Monday, January 26, 2009

Types of Credit Cards

Almost everybody has credit cards these days. Some people feel more secure when they don’t carry cash or checks and credit cards are very convenient, especially when traveling.
Most credit cards are unsecured loans, meaning you are borrowing money from the card issuer to pay for purchases made without furnishing any collateral. Card issuers make a profit on the cards by charging fees and interest.

One popular type of credit card is the pre-paid card with a limit set by the amount of money deposited with the issuer. Many parents give their college students these cards or get them for themselves if they plan to travel and don’t want to take their usual credit cards with them. People with damaged credit can also use this type of card to rebuild their credit and prove their trustworthiness.

There are also credit cards backed by some collateral of the cardholder’s, which is called a “secured” credit card. This type of card is also used by people trying to rebuild their damaged credit or even by those who have no history and are trying to establish a financial identity. The credit limit is usually equal to the value of the collateral. Another type of card, the balance transfer credit card, is becoming a popular way to try to manage credit card debt. Low introductory rates attract clients that transfer their other credit cards’ balances to the new card, saving them large sums in interest, especially if they can pay off the entire balance before a high interest rate kicks in.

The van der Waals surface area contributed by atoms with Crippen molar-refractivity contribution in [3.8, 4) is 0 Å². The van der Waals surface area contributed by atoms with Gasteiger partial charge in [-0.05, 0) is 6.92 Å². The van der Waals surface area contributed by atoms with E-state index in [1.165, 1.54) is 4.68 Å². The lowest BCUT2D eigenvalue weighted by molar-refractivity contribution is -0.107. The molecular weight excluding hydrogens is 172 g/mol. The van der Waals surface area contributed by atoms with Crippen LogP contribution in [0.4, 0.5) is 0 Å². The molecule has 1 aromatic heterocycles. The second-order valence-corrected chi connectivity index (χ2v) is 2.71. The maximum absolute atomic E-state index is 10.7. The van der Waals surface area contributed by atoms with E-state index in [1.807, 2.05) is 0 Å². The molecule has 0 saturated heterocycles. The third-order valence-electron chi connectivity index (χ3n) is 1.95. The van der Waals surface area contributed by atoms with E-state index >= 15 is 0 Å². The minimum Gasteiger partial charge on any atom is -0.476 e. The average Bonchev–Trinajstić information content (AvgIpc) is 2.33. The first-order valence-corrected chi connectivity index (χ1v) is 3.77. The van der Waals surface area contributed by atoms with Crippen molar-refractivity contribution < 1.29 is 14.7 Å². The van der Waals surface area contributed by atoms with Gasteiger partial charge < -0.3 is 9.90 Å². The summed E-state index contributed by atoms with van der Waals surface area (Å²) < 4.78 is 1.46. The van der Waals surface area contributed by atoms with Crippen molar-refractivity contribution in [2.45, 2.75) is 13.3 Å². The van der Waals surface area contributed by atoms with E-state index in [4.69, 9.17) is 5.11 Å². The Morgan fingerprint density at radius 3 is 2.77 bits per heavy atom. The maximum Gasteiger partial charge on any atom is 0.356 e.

There are reward credit cards, too, offering cash back, points toward merchandise, airline miles and other incentives. Smart consumers are beginning to choose cards with no annual fees and attractive rewards; they pay their balance off each month and accrue no interest. Essentially, the credit card company is paying them to use the card!